This is hopefully the first post in a small series detailing my thoughts on a few different types of value investing strategies. If you've been reading this blog for a while this post might not contain much new, but it's a summation of my thoughts on a subject in one place.
Net-net: A company whose market cap is less than the value of their current assets minus all of their liabilities. Formula: (Current Assets - All Liabilities) > Market Capitalization
When a company's NCAV (the aforementioned current assets minus all liabilities) is more than a company's market value it's theoretically possible that the company could be liquidated and result in a gain for shareholders. For an asset to be classified as current a company must have the intent to sell or use the asset in the period of a year or less.
The market is driven by emotions, fear, greed, and is rarely rational. On the whole it gets things right over time, but in the short term anything can happen. Some try to use this as an explanation as to why a company can sell below NCAV for any period of time. The market is just irrational and net-nets are a sort of market fluke.
I don't believe much in life is a fluke. Before I started this blog and met a large number of investors I would have believed in the net-net fluke theory. But after meeting a lot of investors I've come to the conclusion that not many people view stocks the same way. For most investors the balance sheet is a financial statement that holds almost no value. If a company isn't generating satisfying earnings, cash flow, free cash flow or growth it doesn't matter what the balance sheet says, the company doesn't hold much value.
Net-nets exist because what the market values is different from what a subset of value investors find attractive. In my latest issue of the Oddball Stocks newsletter I discussed the idea that all value stocks have some sort of flaw. If a stock is perfect and it's cheap then something is wrong, look harder. A flaw might be something that many market participants find unattractive for a variety of reasons and overweight when evaluating the stock.
An investor should always try to identify why a company is selling for less than NCAV. Once this has been identified the investor should then determine of the discount for the given flaw is appropriate. Not all net-nets are good investments, some have gone to zero for a variety of good reasons.
Are they riskier?
For many investors net-nets are viewed as riskier investments due to their low price. Think about this for a minute, it's a self-reinforcing notion. Someone looks at a net-net and notices how cheap it is, and because it is cheap avoids it. Without liquidity the stock becomes cheaper, all because it's already cheap in the first place. Once a stock becomes undervalued it can become a self-fulfilling valuation trap. Professional investors dump the stock for liquidity reasons, individuals dump it for lack of earnings or lack of growth, or a low price. Companies caught in the valuation trap can languish for years before they either post numbers investors like, or become so cheap they attract interest from asset based investors.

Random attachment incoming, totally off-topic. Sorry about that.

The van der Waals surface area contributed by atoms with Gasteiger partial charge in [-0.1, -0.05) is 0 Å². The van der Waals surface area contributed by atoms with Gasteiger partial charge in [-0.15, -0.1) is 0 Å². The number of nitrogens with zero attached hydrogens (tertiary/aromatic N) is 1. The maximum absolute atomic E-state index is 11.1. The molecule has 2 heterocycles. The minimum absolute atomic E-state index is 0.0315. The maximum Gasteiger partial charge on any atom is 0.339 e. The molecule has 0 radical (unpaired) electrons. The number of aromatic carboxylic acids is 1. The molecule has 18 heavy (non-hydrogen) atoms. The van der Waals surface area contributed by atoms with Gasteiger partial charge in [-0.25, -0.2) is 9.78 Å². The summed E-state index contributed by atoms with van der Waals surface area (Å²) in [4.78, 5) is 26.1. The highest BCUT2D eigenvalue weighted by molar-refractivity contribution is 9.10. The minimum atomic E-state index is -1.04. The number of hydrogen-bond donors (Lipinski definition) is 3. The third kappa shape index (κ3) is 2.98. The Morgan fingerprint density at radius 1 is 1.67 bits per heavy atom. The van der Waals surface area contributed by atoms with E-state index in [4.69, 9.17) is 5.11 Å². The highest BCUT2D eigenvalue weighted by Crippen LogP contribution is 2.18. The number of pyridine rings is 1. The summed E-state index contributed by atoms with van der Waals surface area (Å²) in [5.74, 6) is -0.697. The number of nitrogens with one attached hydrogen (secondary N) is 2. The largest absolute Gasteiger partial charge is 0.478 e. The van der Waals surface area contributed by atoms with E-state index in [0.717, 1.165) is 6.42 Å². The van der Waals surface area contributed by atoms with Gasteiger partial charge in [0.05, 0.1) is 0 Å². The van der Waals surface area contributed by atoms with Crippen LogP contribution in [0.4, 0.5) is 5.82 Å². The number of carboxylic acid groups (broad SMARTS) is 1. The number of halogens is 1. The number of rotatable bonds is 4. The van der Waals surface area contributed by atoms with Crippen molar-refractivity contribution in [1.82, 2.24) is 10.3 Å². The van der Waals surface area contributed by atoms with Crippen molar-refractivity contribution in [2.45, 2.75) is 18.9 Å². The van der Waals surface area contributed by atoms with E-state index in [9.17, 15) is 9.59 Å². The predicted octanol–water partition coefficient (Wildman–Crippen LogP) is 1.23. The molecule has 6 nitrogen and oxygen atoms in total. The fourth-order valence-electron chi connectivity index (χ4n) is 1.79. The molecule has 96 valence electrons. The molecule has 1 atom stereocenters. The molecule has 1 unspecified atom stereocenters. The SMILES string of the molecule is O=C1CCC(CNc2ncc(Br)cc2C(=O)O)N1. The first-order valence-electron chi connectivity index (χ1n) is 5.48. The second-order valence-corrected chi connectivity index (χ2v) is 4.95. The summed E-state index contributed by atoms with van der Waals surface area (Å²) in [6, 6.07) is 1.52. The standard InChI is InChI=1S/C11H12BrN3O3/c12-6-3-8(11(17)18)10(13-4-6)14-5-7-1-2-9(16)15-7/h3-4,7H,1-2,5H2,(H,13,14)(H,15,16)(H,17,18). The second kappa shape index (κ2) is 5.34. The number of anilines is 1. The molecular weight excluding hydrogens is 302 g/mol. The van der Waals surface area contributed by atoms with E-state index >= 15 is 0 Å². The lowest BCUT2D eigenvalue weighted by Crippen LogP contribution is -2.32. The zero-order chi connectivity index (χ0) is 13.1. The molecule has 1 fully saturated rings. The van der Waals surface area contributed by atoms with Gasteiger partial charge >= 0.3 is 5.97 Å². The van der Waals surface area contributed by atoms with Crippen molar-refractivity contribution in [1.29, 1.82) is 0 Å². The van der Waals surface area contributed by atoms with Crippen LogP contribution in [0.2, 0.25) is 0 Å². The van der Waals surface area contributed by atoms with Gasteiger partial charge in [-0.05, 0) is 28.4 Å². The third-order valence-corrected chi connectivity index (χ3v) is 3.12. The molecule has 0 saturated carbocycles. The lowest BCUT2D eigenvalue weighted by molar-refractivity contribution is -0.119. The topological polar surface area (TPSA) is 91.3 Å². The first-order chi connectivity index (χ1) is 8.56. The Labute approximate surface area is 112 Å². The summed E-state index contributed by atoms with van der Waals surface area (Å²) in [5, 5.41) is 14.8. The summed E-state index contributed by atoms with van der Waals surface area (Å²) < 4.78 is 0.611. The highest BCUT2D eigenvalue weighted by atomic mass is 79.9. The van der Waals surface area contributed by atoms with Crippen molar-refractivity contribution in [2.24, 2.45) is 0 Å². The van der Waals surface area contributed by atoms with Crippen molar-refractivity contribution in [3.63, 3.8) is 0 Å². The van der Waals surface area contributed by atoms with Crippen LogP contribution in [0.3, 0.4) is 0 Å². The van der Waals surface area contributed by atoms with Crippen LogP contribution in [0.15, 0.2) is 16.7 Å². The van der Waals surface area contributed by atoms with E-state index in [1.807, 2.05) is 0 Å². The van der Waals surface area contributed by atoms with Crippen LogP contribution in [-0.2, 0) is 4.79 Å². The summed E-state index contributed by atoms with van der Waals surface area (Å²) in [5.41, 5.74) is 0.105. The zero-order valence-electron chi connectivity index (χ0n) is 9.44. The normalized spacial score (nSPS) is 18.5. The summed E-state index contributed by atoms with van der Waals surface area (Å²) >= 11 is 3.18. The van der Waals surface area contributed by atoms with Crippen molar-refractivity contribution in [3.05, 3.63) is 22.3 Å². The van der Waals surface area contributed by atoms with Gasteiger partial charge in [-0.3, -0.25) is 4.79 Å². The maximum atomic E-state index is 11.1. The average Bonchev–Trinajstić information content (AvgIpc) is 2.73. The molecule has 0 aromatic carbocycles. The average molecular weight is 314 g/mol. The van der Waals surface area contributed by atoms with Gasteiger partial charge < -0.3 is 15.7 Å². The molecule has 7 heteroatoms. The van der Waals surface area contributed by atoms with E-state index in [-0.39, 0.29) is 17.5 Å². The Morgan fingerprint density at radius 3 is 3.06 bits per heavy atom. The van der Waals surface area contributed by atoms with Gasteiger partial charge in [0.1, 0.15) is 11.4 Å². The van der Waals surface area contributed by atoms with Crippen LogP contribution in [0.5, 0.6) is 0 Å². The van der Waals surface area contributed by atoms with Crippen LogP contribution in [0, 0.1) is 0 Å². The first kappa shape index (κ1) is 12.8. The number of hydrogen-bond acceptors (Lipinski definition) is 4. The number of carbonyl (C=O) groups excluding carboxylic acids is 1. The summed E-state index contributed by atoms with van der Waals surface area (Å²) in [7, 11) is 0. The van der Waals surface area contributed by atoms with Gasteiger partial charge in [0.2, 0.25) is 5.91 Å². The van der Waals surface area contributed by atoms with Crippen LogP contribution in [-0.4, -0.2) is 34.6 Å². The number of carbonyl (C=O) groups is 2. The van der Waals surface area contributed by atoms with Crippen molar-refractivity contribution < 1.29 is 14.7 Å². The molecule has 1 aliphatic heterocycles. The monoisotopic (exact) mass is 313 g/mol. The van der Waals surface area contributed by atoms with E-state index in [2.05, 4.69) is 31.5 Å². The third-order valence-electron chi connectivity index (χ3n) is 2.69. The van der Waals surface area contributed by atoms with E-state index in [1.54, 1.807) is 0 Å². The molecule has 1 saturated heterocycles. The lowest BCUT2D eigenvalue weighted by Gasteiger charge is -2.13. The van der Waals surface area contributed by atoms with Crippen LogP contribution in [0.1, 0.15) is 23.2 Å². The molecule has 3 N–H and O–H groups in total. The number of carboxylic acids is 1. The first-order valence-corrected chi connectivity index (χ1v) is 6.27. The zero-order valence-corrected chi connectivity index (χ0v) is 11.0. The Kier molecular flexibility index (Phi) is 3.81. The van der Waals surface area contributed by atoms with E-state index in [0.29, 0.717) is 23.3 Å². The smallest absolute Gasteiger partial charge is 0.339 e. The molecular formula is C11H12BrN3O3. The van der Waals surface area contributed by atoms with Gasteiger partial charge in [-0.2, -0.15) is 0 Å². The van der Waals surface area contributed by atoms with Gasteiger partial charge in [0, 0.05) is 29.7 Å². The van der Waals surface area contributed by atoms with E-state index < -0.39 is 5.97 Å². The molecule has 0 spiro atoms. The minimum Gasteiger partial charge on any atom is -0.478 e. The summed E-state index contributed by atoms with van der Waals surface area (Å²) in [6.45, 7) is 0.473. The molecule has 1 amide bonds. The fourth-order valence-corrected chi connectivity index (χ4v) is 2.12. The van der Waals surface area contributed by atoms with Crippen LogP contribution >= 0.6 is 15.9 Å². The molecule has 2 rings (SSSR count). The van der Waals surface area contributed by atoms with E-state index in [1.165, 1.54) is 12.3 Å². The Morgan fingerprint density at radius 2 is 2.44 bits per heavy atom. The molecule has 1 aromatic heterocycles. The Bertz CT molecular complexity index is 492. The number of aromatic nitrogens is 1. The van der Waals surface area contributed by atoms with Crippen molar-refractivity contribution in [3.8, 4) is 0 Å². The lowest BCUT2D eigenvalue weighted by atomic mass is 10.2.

If a net-net's assets aren't extremely specialized and the company isn't burning through their assets then a net-net should be less risky than other stocks. David Merkel of the Aleph Blog wrote an analogy years ago discussing two types of stability, table stability and bicycle stability. A bike is stable as long as it's moving forward, once stopped it's extremely unstable. A table is very stable at rest, but is hard to move.
A lot of companies have bicycle stability, as long as everything is moving the company is stable. But if sales were to drastically shrink, or the company lose a strategic supplier operations could become unstable quickly. Many Net-nets exhibit the type of stability found in a table. The company might have lackluster operations, but the company has a balance sheet that can support the lackluster operations for decades without change. As David says "..only a severe event will upend a large table."
It's important to invest in net-nets that have a table stability rather than bicycle stability. Many net-nets are smaller and are prone to sudden business upheavals.
A newer risk related to net-nets is that investors worry they're fraudulent companies. This risk is related to the number of Chinese reverse merger companies that had both fantastic numbers, and incredibly low valuations that turned out to be fraudulent. Outside of the Chinese companies I don't believe net-nets hold any more risk for fraud compared to other areas of the market.
In general my thoughts on fraud are this; if something looks too good to be true it probably is. Always investigate further, and if you spot serious red flags it's not worth the risk, move on.
Profits or no profits?
One debate between those who invest and research net-nets is whether to invest in ones that are losing money, or only invest in profitable net-nets. The research suggests that unprofitable net-nets might result in higher investment returns. The theory is that at a money losing company management has been pushed to their limit and must either take drastic action to save the company or find an alternate outcome through a merger or sale.